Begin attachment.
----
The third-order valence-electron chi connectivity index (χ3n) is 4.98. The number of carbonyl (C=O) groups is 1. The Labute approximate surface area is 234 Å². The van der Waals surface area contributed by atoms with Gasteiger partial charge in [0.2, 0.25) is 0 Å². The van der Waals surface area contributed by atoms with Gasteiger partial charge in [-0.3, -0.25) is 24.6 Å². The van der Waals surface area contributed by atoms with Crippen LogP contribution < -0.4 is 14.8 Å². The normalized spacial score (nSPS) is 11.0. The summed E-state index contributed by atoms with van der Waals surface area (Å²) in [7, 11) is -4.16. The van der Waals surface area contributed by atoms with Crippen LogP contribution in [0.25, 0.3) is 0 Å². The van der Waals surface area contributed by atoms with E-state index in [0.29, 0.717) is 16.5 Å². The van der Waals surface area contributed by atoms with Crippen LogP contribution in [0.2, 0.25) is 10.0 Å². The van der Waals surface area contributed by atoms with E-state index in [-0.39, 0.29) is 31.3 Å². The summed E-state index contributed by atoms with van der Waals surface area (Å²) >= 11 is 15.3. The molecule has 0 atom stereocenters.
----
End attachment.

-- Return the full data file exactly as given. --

The third-order valence-electron chi connectivity index (χ3n) is 4.98. The number of carbonyl (C=O) groups is 1. The Labute approximate surface area is 234 Å². The van der Waals surface area contributed by atoms with Gasteiger partial charge in [0.2, 0.25) is 0 Å². The van der Waals surface area contributed by atoms with Gasteiger partial charge in [-0.3, -0.25) is 24.6 Å². The van der Waals surface area contributed by atoms with Crippen LogP contribution < -0.4 is 14.8 Å². The normalized spacial score (nSPS) is 11.0. The summed E-state index contributed by atoms with van der Waals surface area (Å²) in [7, 11) is -4.16. The van der Waals surface area contributed by atoms with Crippen LogP contribution in [0.25, 0.3) is 0 Å². The van der Waals surface area contributed by atoms with E-state index in [0.29, 0.717) is 16.5 Å². The van der Waals surface area contributed by atoms with Crippen LogP contribution in [0.2, 0.25) is 10.0 Å². The van der Waals surface area contributed by atoms with E-state index in [-0.39, 0.29) is 31.3 Å². The summed E-state index contributed by atoms with van der Waals surface area (Å²) >= 11 is 15.3. The molecule has 0 atom stereocenters.